We also need to tell the full truth about this programme for the public. I wince every time a newspaper uses shorthand like “the online compliance initiative colloquially known as robodebt”. This stuff has been made confusing in order to generate the impression it was being improved. The reality is what we call “robodebt” was constantly rebranded and includes: Employment Income Matching (2015-16), Online Compliance Initiative (2016-2017), Employment Income Confirmation (2017-2018) and the Check and Update Past Income (2018-2019) systems. The mother of Rhys Cauzzo, a young man who died, still does not know whether her son’s debt was averaged and the department won’t tell her.
You’ve gone through a lot for your advocacy on this issue. From what I understand, you’ve been attacked for your criticism of the government over this program. Watching from the outside, this has put you in the interesting position of being at odds with the state – something which takes a lot of courage. I’m wondering how you’re doing personally with all this?
After giving evidence to the 2019 senate inquiry, both Terry and I were branded as ‘disrespectful’ and ‘unusual for legal professionals’. But that doesn’t matter. What matters is what they were trying to take away by attacking me. At that time the government were working hard to stop us using the word ‘robodebt’. For me it was a moment that underscored the real issue at stake: who gets to speak about these issues. Australians carry as many ideas and about their government as the consultants or politicians who run it. As academics it is our responsibility to assess and speak to them.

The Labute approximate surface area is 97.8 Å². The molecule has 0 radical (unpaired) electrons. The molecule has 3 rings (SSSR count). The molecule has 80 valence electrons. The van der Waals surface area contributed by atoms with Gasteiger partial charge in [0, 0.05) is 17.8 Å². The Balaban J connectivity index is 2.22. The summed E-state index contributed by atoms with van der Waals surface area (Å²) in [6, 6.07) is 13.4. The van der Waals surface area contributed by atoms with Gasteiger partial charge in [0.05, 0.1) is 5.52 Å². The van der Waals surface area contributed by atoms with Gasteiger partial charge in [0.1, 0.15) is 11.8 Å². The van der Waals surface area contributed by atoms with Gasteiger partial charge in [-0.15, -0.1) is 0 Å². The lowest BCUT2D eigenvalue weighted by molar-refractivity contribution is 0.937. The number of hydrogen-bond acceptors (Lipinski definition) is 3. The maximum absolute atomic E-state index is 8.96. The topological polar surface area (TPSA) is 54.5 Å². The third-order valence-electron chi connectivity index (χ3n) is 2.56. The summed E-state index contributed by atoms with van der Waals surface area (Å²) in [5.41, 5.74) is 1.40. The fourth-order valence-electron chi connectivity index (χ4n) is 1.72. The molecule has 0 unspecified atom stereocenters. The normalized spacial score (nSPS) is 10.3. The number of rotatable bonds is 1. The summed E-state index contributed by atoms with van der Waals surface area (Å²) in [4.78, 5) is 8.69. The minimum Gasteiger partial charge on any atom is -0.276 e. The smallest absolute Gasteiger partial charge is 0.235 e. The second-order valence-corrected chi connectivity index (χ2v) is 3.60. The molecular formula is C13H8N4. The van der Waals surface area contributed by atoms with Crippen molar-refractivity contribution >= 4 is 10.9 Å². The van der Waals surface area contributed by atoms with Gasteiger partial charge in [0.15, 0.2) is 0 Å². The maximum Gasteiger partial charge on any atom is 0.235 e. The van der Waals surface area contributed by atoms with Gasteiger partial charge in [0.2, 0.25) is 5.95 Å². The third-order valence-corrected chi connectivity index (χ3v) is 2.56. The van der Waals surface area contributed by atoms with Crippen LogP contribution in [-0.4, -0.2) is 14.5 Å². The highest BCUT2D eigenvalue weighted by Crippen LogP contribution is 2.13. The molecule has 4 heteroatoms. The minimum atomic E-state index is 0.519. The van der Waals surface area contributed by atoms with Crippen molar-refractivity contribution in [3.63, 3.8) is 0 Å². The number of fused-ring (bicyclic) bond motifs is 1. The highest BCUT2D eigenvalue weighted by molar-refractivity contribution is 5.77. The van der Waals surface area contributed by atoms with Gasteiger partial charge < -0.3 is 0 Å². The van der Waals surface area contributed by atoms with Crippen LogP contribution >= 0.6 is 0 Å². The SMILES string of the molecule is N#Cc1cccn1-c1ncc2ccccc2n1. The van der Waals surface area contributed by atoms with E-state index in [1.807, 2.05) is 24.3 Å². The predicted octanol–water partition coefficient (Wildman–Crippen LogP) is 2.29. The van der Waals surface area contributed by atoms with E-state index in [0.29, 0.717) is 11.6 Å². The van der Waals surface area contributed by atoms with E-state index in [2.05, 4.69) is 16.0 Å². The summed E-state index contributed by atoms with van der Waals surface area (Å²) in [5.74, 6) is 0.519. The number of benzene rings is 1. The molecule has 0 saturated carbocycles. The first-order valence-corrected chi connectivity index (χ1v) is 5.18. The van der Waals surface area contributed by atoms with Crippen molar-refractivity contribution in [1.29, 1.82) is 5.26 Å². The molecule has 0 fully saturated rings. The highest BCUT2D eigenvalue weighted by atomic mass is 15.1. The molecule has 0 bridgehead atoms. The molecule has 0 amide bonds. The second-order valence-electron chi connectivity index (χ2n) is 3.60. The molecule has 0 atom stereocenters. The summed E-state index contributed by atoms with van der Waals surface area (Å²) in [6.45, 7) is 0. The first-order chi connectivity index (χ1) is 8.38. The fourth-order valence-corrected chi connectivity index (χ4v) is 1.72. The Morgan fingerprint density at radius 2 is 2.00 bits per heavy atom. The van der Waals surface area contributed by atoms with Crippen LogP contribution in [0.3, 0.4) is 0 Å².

We do not live in an age of ‘alarmist’ scientists, ‘activist’ doctors or ‘disrespectful’ legal academics. We live in an era when our system of governance is being distorted by political loyalty. But the longer you deny the truth, the greater the power it holds. We must never forget that it was Ms Amato and Ms Masterson – and all the others who spoke out who unlocked the truth for us. They are true heroes.